Hans S. Kooistra, DECVIM-CA
Department of Clinical Sciences of Companion Animals, Faculty of Veterinary Medicine, Utrecht University, Utrecht, The Netherlands
The mineralocorticoid aldosterone is synthesized exclusively in the outer zone, the zona glomerulosa, of the adrenal cortex and has two important activities: 1) It is a major regulator of sodium homeostasis and hence extracellular fluid volume, and 2) it is a major regulator of potassium homeostasis. In response to (a tendency to) hypovolemia, renin is released from the juxtaglomerular cells in the kidney. In the bloodstream renin acts upon its only known substrate, angiotensinogen, to form angiotensin I. This angiotensin I, which is physiologically inactive, is converted to angiotensin II by the action of a converting enzyme (ACE). One of the biological actions of angiotensin II is synthesis and release of aldosterone. In addition to angiotensin II, potassium and the pituitary hormone ACTH are involved in aldosterone secretion.
Primary Hyperaldosteronism (PHA) is a disorder of the adrenal cortex and can be divided in two main subtypes: an unilateral aldosterone-producing adenoma or adenocarcinoma (APA) and bilateral adrenal hyperplasia or idiopathic hyperaldosteronism (IHA) (Wheeler and Harris, 2003). Both subtypes result in elevated circulating aldosterone levels. The increased aldosterone secretion gives rise to increased potassium excretion in the urine and thus lowers the total body potassium concentration. In addition, it increases sodium absorption, which ultimately results in a higher circulating volume. Consequently, the main clinical symptoms of PHA are muscle weakness due to hypokalemia and arterial hypertension. Hypokalemia is, however, not always present in patients with PHA. Eventually the hypertension can cause failure of target organs like the heart, eyes and kidneys.
Systemic arterial hypertension is a relatively common clinical entity in especially middle-aged to older cats. Arterial hypertension may lead to blinding ocular complications, resulting from hypertensive retinopathy, hypertensive choroidopathy and hypertensive optic neuropathy. In fact, ocular signs such as (recurrent) intraocular haemorrhage or acute blindness resulting from retinal detachment are often the reason for first presentation of these hypertensive patients to a veterinarian, and for the diagnosis to be frequently made by a veterinary ophthalmologist. If untreated, the hypertension-induced posterior segment lesions quickly result in irreversible damage to the retina and optic nerve and, thus, in permanent blindness. It is therefore of paramount importance that the diagnosis is instantly made and an appropriate therapy is initiated at once.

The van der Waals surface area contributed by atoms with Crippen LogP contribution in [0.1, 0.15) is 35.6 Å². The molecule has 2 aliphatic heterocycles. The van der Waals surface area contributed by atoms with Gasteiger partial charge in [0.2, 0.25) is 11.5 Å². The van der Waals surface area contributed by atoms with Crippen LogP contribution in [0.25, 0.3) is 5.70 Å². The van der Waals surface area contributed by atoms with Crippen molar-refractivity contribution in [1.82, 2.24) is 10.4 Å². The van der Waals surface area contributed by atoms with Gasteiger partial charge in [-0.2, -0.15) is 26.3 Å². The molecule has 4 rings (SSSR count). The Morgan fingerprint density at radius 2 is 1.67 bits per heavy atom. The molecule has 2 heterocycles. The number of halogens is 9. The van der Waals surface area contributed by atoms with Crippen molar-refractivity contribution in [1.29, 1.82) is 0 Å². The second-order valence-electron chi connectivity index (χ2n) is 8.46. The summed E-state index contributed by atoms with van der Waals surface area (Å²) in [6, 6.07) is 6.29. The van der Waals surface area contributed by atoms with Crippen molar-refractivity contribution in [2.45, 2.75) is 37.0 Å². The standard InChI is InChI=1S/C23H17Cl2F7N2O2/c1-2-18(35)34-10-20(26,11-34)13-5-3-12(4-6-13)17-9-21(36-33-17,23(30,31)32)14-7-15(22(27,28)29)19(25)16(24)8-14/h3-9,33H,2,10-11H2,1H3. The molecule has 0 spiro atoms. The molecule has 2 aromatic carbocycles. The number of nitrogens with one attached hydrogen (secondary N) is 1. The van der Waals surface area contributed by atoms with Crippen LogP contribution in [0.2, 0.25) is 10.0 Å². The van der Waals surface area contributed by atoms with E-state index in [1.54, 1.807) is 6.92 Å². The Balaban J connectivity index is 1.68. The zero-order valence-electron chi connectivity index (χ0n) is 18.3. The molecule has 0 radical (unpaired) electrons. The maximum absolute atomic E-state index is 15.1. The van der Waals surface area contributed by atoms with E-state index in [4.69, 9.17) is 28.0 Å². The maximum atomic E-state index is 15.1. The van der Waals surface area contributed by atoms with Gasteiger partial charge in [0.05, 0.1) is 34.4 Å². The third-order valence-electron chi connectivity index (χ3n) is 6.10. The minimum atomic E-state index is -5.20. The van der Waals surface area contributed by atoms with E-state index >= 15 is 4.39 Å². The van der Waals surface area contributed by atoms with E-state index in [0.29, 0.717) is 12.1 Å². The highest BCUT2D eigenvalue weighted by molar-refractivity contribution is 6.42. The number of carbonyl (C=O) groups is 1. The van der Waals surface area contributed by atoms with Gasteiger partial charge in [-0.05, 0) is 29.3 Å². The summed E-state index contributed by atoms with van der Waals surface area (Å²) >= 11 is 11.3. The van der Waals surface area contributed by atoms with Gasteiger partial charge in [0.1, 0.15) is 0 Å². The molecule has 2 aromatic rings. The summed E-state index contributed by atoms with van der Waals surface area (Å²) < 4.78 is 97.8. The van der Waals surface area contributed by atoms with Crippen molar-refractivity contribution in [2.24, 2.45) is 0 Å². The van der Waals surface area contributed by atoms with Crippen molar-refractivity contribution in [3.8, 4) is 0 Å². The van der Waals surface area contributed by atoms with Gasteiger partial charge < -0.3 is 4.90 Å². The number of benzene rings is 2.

The etiology of feline systemic arterial hypertension may be quite diverse, and classically includes chronic renal disease, hyperthyroidism and hyperadrenocorticism. Only recently, primary hyperaldosteronism has been identified as an important cause of feline systemic arterial hypertension (Flood et al., 1999; Javadi et al., 2005).
Feline primary hyperaldosteronism has long been considered a rare entity. Its incidence, however, may be underestimated (Ash et al., 2005; Javadi et al., 2005). Since feline primary hyperaldosteronism has been identified as a cause of progressive renal disease (Javadi et al., 2005), quite a number of hyperaldosteronism cases may in the past have been falsely attributed to progressive renal failure.
The occurrence of primary hyperaldosteronism may be suspected based upon a low plasma potassium concentration, high arterial blood pressure and/or indications for target organ failure. A specific diagnosis can be made by measuring plasma renin activity (PRA) and plasma aldosterone concentration (PAC) and determining the ratio between these two, i.e., the aldosterone/renin ratio (ARR). Recently, in cats the reference values of the aldosterone concentration (PAC) and renin activity in plasma (PRA) have been determined and published (Javadi et al. 2004). In case of primary hyperaldosteronism, diagnostic imaging of the adrenals is required to differentiate between a unilateral aldosterone producing adenoma or adenocarcinoma (APA) and bilateral adrenal hyperplasia or idiopathic hyperaldosteronism (IHA) (Rijnberk et al. 2001; Ash et al., 2005; Javadi et al., 2005.
Depending on the underlying pathology of the primary hyperaldosteronism, a number of interventions are available. For cats with unilateral adrenal neoplasia without demonstrable metastases, unilateral adrenalectomy is the treatment of choice. Cats with adrenocortical hyperplasia as well as cats with bilateral or metastasised adrenal neoplasia may benefit from administration of aldosterone antagonists, such as spironolactone (Aldactone®). However, in addition to spironolactone drugs which lower the arterial blood pressure (e.g., calcium blocking agents such as amlodipine) and potassium supplementation are often required to completely normalize blood pressure and the plasma potassium concentration.
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